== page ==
A month after the U.S. Supreme Court refused to consider New Jersey’s bid to keep large trucks off local roads, the Transportation Department proposed new routing rules it hopes will pass legal muster.
The proposed rules, released Friday, Nov. 17, would require 102-inch-wide trucks and double-trailers to use major highways unless the driver is seeking food, gas, rest or repairs, or is headed to a delivery terminal by direct route. The rules establish a hierarchy of roadways that large trucks would be required to use, starting with interstates, then state highways and county roads, and lastly, local roads. The idea is to keep big rigs off secondary and local roads whenever possible.
“The rules balance the need to protect the safety of the traveling public and the need to provide the trucking industry with an efficient and economical roadway network,” Transportation Commissioner Kris Kolluri said in a statement. The proposal is scheduled to be published next month, and a 60-day public comment period will ensue.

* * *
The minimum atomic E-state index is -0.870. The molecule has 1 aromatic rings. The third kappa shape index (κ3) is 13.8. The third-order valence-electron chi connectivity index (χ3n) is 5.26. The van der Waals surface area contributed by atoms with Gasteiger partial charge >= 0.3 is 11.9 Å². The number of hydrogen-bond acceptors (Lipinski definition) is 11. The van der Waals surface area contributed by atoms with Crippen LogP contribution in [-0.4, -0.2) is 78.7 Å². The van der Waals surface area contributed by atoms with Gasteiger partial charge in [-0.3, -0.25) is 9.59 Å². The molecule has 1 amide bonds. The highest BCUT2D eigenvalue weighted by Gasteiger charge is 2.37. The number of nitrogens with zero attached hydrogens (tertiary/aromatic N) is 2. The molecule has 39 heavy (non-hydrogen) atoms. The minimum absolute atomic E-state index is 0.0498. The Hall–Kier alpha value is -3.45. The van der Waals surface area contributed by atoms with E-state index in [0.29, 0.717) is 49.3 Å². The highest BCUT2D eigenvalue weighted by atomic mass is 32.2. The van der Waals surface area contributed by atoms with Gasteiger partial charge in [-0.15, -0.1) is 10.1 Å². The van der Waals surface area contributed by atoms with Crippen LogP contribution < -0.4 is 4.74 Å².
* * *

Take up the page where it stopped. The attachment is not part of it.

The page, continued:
New Jersey League of Municipalities Executive Director Bill Dressel said the proposed rules force big rigs to use the most direct route to their destination when making local deliveries and give local police the right to pull over drivers for probable cause. “The regulations try to strike a compromise in providing local municipalities with some enforcement authority,” Dressel said.
The state first barred big trucks from local roads in 1999, but the American Trucking Associations and U.S. Xpress argued the ban discriminated against interstate commerce. Last year, a federal appeals court agreed with ATA and U.S. Xpress; a federal judge in Newark had come to the same conclusion in 2004, but lifting the ban was delayed while the state appealed. On Oct. 2, without giving a reason, the U.S. Supreme Court decided not to hear the case.
Gov. Jon S. Corzine’s administration announced its disappointment at the time, but Transportation Commissioner Kris Kolluri said they had been prepared for such an outcome. Kolluri said the administration hoped to within 45 days unveil a new truck rule that would pass court muster, but at the time wouldn’t detail what the rule would dictate.